Palm Coast residents have taken up a pair of new causes in recent weeks: advocates have approached the City Council lobbying for renewed dredging of the C section canals, and for the construction of a new public swimming pool. Though each of the 13 speakers in the meeting’s public comment section who addressed one of the two (20 total people spoke) mostly stuck to one or the other, many offered words of support for each other’s cause as well.
A New Public Pool
Each of the first five commenters made mention of their desire for a new pool. It is, in their view, time to address the growing population and add to the existing two: the Frieda Zamba Pool and the Belle Terre Swim & Racquet Club. The former pool is closed about half of the year, and the latter is only so staffed up when it is open, to accommodate considerable crowds.
Still, public pools are a pricey venture. The Council faced considerable opposition the last time it approved a large public amenity in the form of a multimillion dollar tennis & racquet facility. A public pool would likely be pushing into a similar price range in the low millions, though it’s tough to pinpoint a reliable figure when everything from the square footage to the staffing needs is entirely speculative. City staff would likely be tasked with providing the Council a ballpark cost projection before serious discussions about advancing on the project began.
The City of Palm Coast has a $2.4 million earmarked for improvements at Frieda Zamba Pool, according to the Capital Projects Fund obtained by AskFlagler via public record request. An additional $100k is set aside for ‘pool assessment’ at the Belle Terre Swim & Racquet Club pool. Nothing in the same Capital Projects Fund is allotted for the construction of a new pool.
Is the public’s other concern, canal dredging, any more likely to happen? Speculatively speaking, probably. There aren’t many residents who disagree that the canals are overdue for the project. Councilman Ed Danko has been forthright about his wishes to move forward with a dredging project. “It’s part of our city,” Danko said back in October when the Council previously cogitated the issue. Councilman Danko speculated a cost upwards of $40,000 in an interview with the Palm Coast Observer in April of last year.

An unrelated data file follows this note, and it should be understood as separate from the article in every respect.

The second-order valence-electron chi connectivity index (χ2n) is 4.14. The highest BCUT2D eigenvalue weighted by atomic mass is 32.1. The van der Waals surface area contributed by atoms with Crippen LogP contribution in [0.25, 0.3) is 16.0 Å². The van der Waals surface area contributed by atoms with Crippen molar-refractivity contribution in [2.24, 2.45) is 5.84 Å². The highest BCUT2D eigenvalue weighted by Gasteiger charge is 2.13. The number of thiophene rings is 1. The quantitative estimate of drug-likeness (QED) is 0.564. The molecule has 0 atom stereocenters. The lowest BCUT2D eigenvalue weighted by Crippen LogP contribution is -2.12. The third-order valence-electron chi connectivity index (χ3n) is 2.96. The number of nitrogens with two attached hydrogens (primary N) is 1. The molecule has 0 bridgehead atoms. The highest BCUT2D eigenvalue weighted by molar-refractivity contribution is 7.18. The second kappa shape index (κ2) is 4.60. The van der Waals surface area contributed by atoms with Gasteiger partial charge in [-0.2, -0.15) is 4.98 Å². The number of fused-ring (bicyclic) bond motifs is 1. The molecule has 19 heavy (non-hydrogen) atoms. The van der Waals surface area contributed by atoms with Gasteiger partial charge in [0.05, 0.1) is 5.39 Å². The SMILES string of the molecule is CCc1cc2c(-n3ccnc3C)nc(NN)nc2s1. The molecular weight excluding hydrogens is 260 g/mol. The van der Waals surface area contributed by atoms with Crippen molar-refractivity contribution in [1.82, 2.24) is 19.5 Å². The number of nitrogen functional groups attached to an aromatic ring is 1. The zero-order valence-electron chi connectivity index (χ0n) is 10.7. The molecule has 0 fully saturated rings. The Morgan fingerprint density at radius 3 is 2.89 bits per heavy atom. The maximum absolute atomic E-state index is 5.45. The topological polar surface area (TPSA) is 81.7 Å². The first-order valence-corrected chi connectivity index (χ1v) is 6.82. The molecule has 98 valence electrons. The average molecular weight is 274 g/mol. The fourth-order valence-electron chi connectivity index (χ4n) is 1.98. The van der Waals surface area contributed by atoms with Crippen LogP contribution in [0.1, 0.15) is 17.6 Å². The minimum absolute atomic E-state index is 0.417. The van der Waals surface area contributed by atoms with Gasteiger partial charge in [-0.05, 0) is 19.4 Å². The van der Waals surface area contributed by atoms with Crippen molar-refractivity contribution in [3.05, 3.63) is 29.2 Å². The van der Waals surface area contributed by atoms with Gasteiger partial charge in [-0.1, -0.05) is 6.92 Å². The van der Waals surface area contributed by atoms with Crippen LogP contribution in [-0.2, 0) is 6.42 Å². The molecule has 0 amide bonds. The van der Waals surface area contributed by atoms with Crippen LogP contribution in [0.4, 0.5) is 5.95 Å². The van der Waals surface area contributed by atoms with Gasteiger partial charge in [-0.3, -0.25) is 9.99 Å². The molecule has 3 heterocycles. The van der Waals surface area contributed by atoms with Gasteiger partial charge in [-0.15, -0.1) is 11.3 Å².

Back up a step. What exactly is the dredging problem? Thousands of Palm Coast’s residents live in the C Section, an informal neighborhood which largely exists along a system of saltwater canals on the northeast side of town. The canals provide access to the ocean for Palm Coast’s boating community, a resource for fishing and waterside activities, and a source of beautification unique to that section of the city. They are considered one of Palm Coast’s premier amenities.
For proponents of dredging, the issue is that in the years since the canals were dredged last, a buildup of debris and silt at the bottom has either risen the waterline or generally shallowed the canals (or a combination of both). The process of dredging would remove excess material from the bottom and give the canals back some of their original depth.
There are, however, a certain number of residents who are skeptical about the project. As with the pool, it all falls back on cost. A proper dredging project would easily cost multiple millions of dollars, and likely take years to complete. The saltwater canals occupy 23 miles; if they were considered their own road, it’d be the longest one in Palm Coast. And as some have pointed out, though the canals the city’s largest amenity, they serve a finite number of residents.
“I think the City Council should really look more into it,” said 2022 Council candidate Sims Jones earlier this month. After running unsuccessfully in 2016 and 2020, the Democratic local pastor Jones has made the canals a focal issue for his ’22 campaign. “[The canals] need remedies. What is the City doing to rectify those situations?” he remarked after hearing several of the public commenters’ stories. Jones’ opponent in the race, Alan Lowe, was among the speakers about the canals and is largely on the same page as Jones, having long been an advocate for new dredging.
Is either project likely to happen? Probably not for awhile. But with the sheer number of residents showing up for both, they stand a good chance of appearing on a meeting agenda one day soon. It’s likely the canals will come up before the pool, as they’ve been at the forefront of discussion for longer and have momentum in public opinion. Both are worth staying in tune with.